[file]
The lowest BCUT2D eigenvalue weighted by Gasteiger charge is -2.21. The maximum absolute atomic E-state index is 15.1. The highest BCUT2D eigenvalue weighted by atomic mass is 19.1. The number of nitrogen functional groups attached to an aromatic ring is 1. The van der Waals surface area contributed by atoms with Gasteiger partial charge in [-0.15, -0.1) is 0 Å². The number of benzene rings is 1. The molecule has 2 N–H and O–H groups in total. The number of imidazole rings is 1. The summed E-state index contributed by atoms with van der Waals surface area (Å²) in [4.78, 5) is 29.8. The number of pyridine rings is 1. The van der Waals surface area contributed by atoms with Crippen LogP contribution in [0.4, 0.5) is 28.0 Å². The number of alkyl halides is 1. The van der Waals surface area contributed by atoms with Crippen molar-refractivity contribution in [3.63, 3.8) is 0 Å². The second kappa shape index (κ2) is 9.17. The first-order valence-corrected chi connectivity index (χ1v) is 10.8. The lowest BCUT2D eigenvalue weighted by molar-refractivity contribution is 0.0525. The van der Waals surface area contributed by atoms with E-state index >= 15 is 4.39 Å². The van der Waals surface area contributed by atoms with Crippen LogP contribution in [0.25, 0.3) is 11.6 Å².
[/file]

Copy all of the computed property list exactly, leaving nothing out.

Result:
The lowest BCUT2D eigenvalue weighted by Gasteiger charge is -2.21. The maximum absolute atomic E-state index is 15.1. The highest BCUT2D eigenvalue weighted by atomic mass is 19.1. The number of nitrogen functional groups attached to an aromatic ring is 1. The van der Waals surface area contributed by atoms with Gasteiger partial charge in [-0.15, -0.1) is 0 Å². The number of benzene rings is 1. The molecule has 2 N–H and O–H groups in total. The number of imidazole rings is 1. The summed E-state index contributed by atoms with van der Waals surface area (Å²) in [4.78, 5) is 29.8. The number of pyridine rings is 1. The van der Waals surface area contributed by atoms with Crippen LogP contribution in [0.4, 0.5) is 28.0 Å². The number of alkyl halides is 1. The van der Waals surface area contributed by atoms with Crippen molar-refractivity contribution in [3.63, 3.8) is 0 Å². The second kappa shape index (κ2) is 9.17. The first-order valence-corrected chi connectivity index (χ1v) is 10.8. The lowest BCUT2D eigenvalue weighted by molar-refractivity contribution is 0.0525. The van der Waals surface area contributed by atoms with E-state index >= 15 is 4.39 Å². The van der Waals surface area contributed by atoms with Crippen LogP contribution in [0.25, 0.3) is 11.6 Å².